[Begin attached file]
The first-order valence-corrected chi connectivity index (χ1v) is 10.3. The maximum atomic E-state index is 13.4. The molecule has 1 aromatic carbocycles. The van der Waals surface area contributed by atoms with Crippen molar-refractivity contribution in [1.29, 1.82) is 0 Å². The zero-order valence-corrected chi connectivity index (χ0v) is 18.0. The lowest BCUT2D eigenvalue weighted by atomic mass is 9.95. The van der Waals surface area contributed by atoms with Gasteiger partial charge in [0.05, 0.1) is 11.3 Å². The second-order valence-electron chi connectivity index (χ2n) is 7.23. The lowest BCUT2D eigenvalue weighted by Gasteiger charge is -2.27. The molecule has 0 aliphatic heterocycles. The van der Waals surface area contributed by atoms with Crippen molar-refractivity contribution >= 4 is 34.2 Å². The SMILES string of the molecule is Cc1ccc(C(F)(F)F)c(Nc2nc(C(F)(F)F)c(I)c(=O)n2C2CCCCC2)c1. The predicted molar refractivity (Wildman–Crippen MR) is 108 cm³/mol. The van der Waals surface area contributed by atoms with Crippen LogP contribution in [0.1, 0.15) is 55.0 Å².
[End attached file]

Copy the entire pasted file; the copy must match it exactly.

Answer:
The first-order valence-corrected chi connectivity index (χ1v) is 10.3. The maximum atomic E-state index is 13.4. The molecule has 1 aromatic carbocycles. The van der Waals surface area contributed by atoms with Crippen molar-refractivity contribution in [1.29, 1.82) is 0 Å². The zero-order valence-corrected chi connectivity index (χ0v) is 18.0. The lowest BCUT2D eigenvalue weighted by atomic mass is 9.95. The van der Waals surface area contributed by atoms with Gasteiger partial charge in [0.05, 0.1) is 11.3 Å². The second-order valence-electron chi connectivity index (χ2n) is 7.23. The lowest BCUT2D eigenvalue weighted by Gasteiger charge is -2.27. The molecule has 0 aliphatic heterocycles. The van der Waals surface area contributed by atoms with Crippen molar-refractivity contribution >= 4 is 34.2 Å². The SMILES string of the molecule is Cc1ccc(C(F)(F)F)c(Nc2nc(C(F)(F)F)c(I)c(=O)n2C2CCCCC2)c1. The predicted molar refractivity (Wildman–Crippen MR) is 108 cm³/mol. The van der Waals surface area contributed by atoms with Crippen LogP contribution in [0.1, 0.15) is 55.0 Å².